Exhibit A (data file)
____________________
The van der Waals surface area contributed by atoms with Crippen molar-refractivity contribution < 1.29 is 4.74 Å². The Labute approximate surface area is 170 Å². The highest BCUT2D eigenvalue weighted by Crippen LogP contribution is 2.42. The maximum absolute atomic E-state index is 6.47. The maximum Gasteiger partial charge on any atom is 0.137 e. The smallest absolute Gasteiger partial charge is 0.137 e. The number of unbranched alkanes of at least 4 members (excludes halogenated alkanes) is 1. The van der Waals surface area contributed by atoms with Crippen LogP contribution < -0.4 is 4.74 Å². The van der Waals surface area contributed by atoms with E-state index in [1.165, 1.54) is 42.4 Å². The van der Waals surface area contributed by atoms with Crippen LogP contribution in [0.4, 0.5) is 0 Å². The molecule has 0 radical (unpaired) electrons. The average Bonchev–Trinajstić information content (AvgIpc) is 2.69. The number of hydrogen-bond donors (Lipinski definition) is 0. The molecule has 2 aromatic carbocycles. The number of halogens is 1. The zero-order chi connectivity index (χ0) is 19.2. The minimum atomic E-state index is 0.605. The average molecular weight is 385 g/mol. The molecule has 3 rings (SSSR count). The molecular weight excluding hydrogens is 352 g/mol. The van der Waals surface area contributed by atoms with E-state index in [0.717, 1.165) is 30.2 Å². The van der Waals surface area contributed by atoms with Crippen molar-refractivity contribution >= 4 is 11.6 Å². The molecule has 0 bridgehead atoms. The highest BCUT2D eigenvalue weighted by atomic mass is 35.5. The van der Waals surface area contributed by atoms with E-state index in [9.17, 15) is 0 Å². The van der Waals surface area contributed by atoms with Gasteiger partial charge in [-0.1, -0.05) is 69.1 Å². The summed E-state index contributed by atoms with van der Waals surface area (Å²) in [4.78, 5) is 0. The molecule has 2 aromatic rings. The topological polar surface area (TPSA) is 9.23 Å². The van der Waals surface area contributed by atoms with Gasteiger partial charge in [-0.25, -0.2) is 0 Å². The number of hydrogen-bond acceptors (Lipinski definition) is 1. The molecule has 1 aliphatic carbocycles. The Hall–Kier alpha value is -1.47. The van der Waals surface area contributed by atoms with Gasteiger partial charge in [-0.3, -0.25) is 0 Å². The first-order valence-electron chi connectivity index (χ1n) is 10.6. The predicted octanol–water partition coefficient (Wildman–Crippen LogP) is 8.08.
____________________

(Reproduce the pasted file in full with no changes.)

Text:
The van der Waals surface area contributed by atoms with Crippen molar-refractivity contribution < 1.29 is 4.74 Å². The Labute approximate surface area is 170 Å². The highest BCUT2D eigenvalue weighted by Crippen LogP contribution is 2.42. The maximum absolute atomic E-state index is 6.47. The maximum Gasteiger partial charge on any atom is 0.137 e. The smallest absolute Gasteiger partial charge is 0.137 e. The number of unbranched alkanes of at least 4 members (excludes halogenated alkanes) is 1. The van der Waals surface area contributed by atoms with Crippen LogP contribution < -0.4 is 4.74 Å². The van der Waals surface area contributed by atoms with E-state index in [1.165, 1.54) is 42.4 Å². The van der Waals surface area contributed by atoms with Crippen LogP contribution in [0.4, 0.5) is 0 Å². The molecule has 0 radical (unpaired) electrons. The average Bonchev–Trinajstić information content (AvgIpc) is 2.69. The number of hydrogen-bond donors (Lipinski definition) is 0. The molecule has 2 aromatic carbocycles. The number of halogens is 1. The zero-order chi connectivity index (χ0) is 19.2. The minimum atomic E-state index is 0.605. The average molecular weight is 385 g/mol. The molecule has 3 rings (SSSR count). The molecular weight excluding hydrogens is 352 g/mol. The van der Waals surface area contributed by atoms with E-state index in [0.717, 1.165) is 30.2 Å². The van der Waals surface area contributed by atoms with Crippen molar-refractivity contribution >= 4 is 11.6 Å². The molecule has 0 bridgehead atoms. The highest BCUT2D eigenvalue weighted by atomic mass is 35.5. The van der Waals surface area contributed by atoms with E-state index in [9.17, 15) is 0 Å². The van der Waals surface area contributed by atoms with Gasteiger partial charge in [-0.1, -0.05) is 69.1 Å². The summed E-state index contributed by atoms with van der Waals surface area (Å²) in [4.78, 5) is 0. The molecule has 2 aromatic rings. The topological polar surface area (TPSA) is 9.23 Å². The van der Waals surface area contributed by atoms with Gasteiger partial charge in [-0.25, -0.2) is 0 Å². The number of hydrogen-bond acceptors (Lipinski definition) is 1. The molecule has 1 aliphatic carbocycles. The Hall–Kier alpha value is -1.47. The van der Waals surface area contributed by atoms with Gasteiger partial charge in [-0.3, -0.25) is 0 Å². The first-order valence-electron chi connectivity index (χ1n) is 10.6. The predicted octanol–water partition coefficient (Wildman–Crippen LogP) is 8.08.